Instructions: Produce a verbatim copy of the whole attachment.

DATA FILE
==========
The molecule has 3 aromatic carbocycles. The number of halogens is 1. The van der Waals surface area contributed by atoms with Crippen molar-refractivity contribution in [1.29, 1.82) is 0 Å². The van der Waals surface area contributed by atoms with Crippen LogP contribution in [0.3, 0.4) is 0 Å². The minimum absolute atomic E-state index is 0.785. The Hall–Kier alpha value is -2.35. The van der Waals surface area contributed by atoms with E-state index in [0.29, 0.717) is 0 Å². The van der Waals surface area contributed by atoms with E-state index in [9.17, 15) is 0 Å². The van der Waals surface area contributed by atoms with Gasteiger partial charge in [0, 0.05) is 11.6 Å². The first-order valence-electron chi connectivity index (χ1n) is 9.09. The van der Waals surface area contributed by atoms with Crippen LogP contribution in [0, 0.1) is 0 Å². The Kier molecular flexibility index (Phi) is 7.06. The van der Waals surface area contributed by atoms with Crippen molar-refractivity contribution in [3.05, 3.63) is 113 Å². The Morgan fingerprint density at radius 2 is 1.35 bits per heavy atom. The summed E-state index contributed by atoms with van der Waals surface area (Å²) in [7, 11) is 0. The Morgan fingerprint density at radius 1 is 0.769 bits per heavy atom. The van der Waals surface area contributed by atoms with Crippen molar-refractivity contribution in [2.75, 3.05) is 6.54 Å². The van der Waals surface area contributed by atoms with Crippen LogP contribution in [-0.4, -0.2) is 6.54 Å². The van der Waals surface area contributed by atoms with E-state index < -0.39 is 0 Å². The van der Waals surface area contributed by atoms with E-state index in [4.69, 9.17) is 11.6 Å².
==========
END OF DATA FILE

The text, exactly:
The molecule has 3 aromatic carbocycles. The number of halogens is 1. The van der Waals surface area contributed by atoms with Crippen molar-refractivity contribution in [1.29, 1.82) is 0 Å². The van der Waals surface area contributed by atoms with Crippen LogP contribution in [0.3, 0.4) is 0 Å². The minimum absolute atomic E-state index is 0.785. The Hall–Kier alpha value is -2.35. The van der Waals surface area contributed by atoms with E-state index in [0.29, 0.717) is 0 Å². The van der Waals surface area contributed by atoms with E-state index in [9.17, 15) is 0 Å². The van der Waals surface area contributed by atoms with Gasteiger partial charge in [0, 0.05) is 11.6 Å². The first-order valence-electron chi connectivity index (χ1n) is 9.09. The van der Waals surface area contributed by atoms with Crippen LogP contribution in [0, 0.1) is 0 Å². The Kier molecular flexibility index (Phi) is 7.06. The van der Waals surface area contributed by atoms with Crippen molar-refractivity contribution in [3.05, 3.63) is 113 Å². The Morgan fingerprint density at radius 2 is 1.35 bits per heavy atom. The summed E-state index contributed by atoms with van der Waals surface area (Å²) in [7, 11) is 0. The Morgan fingerprint density at radius 1 is 0.769 bits per heavy atom. The van der Waals surface area contributed by atoms with Crippen molar-refractivity contribution in [2.75, 3.05) is 6.54 Å². The van der Waals surface area contributed by atoms with Crippen LogP contribution in [-0.4, -0.2) is 6.54 Å². The van der Waals surface area contributed by atoms with E-state index < -0.39 is 0 Å². The van der Waals surface area contributed by atoms with E-state index in [4.69, 9.17) is 11.6 Å².